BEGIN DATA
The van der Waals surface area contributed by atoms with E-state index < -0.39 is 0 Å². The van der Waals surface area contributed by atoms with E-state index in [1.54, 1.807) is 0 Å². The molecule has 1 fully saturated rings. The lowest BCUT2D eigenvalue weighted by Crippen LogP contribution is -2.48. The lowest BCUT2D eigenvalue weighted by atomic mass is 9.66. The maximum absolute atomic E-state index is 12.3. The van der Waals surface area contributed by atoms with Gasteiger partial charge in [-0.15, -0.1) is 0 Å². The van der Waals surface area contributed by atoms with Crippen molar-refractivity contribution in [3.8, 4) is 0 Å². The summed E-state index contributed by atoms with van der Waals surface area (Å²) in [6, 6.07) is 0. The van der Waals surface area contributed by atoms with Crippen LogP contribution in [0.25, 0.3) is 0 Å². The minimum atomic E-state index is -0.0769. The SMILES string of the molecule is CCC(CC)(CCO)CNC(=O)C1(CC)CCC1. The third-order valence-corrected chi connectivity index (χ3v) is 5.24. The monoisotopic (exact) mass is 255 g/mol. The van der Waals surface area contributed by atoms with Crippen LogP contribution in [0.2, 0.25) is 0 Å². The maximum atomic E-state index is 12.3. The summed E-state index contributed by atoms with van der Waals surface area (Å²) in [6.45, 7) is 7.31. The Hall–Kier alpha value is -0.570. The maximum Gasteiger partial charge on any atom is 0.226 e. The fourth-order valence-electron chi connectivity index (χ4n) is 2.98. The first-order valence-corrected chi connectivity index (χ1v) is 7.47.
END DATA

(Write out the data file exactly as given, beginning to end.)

The van der Waals surface area contributed by atoms with E-state index < -0.39 is 0 Å². The van der Waals surface area contributed by atoms with E-state index in [1.54, 1.807) is 0 Å². The molecule has 1 fully saturated rings. The lowest BCUT2D eigenvalue weighted by Crippen LogP contribution is -2.48. The lowest BCUT2D eigenvalue weighted by atomic mass is 9.66. The maximum absolute atomic E-state index is 12.3. The van der Waals surface area contributed by atoms with Gasteiger partial charge in [-0.15, -0.1) is 0 Å². The van der Waals surface area contributed by atoms with Crippen molar-refractivity contribution in [3.8, 4) is 0 Å². The summed E-state index contributed by atoms with van der Waals surface area (Å²) in [6, 6.07) is 0. The van der Waals surface area contributed by atoms with Crippen LogP contribution in [0.25, 0.3) is 0 Å². The minimum atomic E-state index is -0.0769. The SMILES string of the molecule is CCC(CC)(CCO)CNC(=O)C1(CC)CCC1. The third-order valence-corrected chi connectivity index (χ3v) is 5.24. The monoisotopic (exact) mass is 255 g/mol. The van der Waals surface area contributed by atoms with Crippen LogP contribution in [0.2, 0.25) is 0 Å². The maximum atomic E-state index is 12.3. The summed E-state index contributed by atoms with van der Waals surface area (Å²) in [6.45, 7) is 7.31. The Hall–Kier alpha value is -0.570. The maximum Gasteiger partial charge on any atom is 0.226 e. The fourth-order valence-electron chi connectivity index (χ4n) is 2.98. The first-order valence-corrected chi connectivity index (χ1v) is 7.47.